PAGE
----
Staff Publications

Staff Publications

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    'Staff publications' is the digital repository of Wageningen University & Research

    'Staff publications' contains references to publications authored by Wageningen University staff from 1976 onward.

    Publications authored by the staff of the Research Institutes are available from 1995 onwards.

    Full text documents are added when available. The database is updated daily and currently holds about 240,000 items, of which 72,000 in open access.

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Record number 504214
Title Hypoglycin A Concentrations in Maple Tree Species in the Netherlands and the Occurrence of Atypical Myopathy in Horses
Author(s) Westermann, C.M.; Leeuwen, R. van; Raamsdonk, L.W.D. van; Mol, H.G.J.
Source Journal of Veterinary Internal Medicine 30 (2016)3. - ISSN 0891-6640 - p. 880 - 884.
DOI https://doi.org/10.1111/jvim.13927
Department(s) RIKILT - Business unit Contaminants & Toxins
RIKILT - BU Toxicology Bioassays & Novel Foods
Publication type Refereed Article in a scientific journal
Publication year 2016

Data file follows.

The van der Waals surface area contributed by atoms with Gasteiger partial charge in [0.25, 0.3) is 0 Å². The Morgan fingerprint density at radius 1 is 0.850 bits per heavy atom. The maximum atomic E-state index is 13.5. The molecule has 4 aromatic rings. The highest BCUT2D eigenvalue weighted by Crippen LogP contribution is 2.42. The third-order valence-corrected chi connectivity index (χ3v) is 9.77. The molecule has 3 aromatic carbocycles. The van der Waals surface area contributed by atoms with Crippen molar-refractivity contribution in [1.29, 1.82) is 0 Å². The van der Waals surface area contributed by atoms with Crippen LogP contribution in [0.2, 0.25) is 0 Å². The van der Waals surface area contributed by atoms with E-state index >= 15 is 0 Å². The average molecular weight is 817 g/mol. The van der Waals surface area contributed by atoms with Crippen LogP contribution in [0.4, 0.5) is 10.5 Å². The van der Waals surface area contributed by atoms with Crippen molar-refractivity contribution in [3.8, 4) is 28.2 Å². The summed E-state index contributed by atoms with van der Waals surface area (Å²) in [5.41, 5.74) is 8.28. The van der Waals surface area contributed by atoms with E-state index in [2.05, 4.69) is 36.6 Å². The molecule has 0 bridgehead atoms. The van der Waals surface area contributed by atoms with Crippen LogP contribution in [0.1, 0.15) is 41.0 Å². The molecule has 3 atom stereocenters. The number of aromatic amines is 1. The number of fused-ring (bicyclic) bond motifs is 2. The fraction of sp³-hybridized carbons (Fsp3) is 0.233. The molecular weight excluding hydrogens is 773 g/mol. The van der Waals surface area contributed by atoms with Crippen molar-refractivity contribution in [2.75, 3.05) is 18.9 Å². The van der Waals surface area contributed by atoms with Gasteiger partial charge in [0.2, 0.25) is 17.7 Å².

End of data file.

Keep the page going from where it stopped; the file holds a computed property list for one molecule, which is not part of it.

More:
Keyword(s) Acer - Atypical myopathy - Horse - Pasture-associated myopathy
Abstract

Background: Atypical myopathy (AM) in horses is caused by the plant toxin hypoglycin A, which in Europe typically is found in the sycamore maple tree (Acer pseudoplatanus). Owners are concerned about whether their horses are in danger if they graze near maple trees. Hypothesis/Objectives: To measure hypoglycin A in the most common maple tree species in the Netherlands, and to determine whether concentration of toxin is a predictor of AM in horses. Methods: A total of 278 samples of maple tree leaves, sprouts, and seeds were classified by species. Mean concentrations of hypoglycin A were compared for the type of sample, the season and the occurrence of AM in the pasture (non-AM versus AM). Statistical analysis was performed using generalized a linear model (SPPS22). Results: Almost all Acer pseudoplatanus samples contained hypoglycin A, with concentrations differing significantly among sources (P <.001). Concentrations were significantly higher in seeds from the AM group than in seeds from the non-AM group (856 ± 677 and 456 ± 358 mg/kg, respectively; P = .039). In sprouts and leaves this was not the case. Acer platanoides and Acer campestre samples did not contain detectable concentrations of hypoglycin A. Conclusions and clinical importance: Acer platanoides and campestre seem to be safe around paddocks and pastures, whereas almost all Acer pseudoplatanus samples contained hypoglycin A. In all AM cases, Acer pseudoplatanus was found. Despite significantly higher concentration of hypoglycin A in seeds of pastures where AM has occurred, individual prediction of AM cannot be made by measuring these concentrations because of the high standard deviation.

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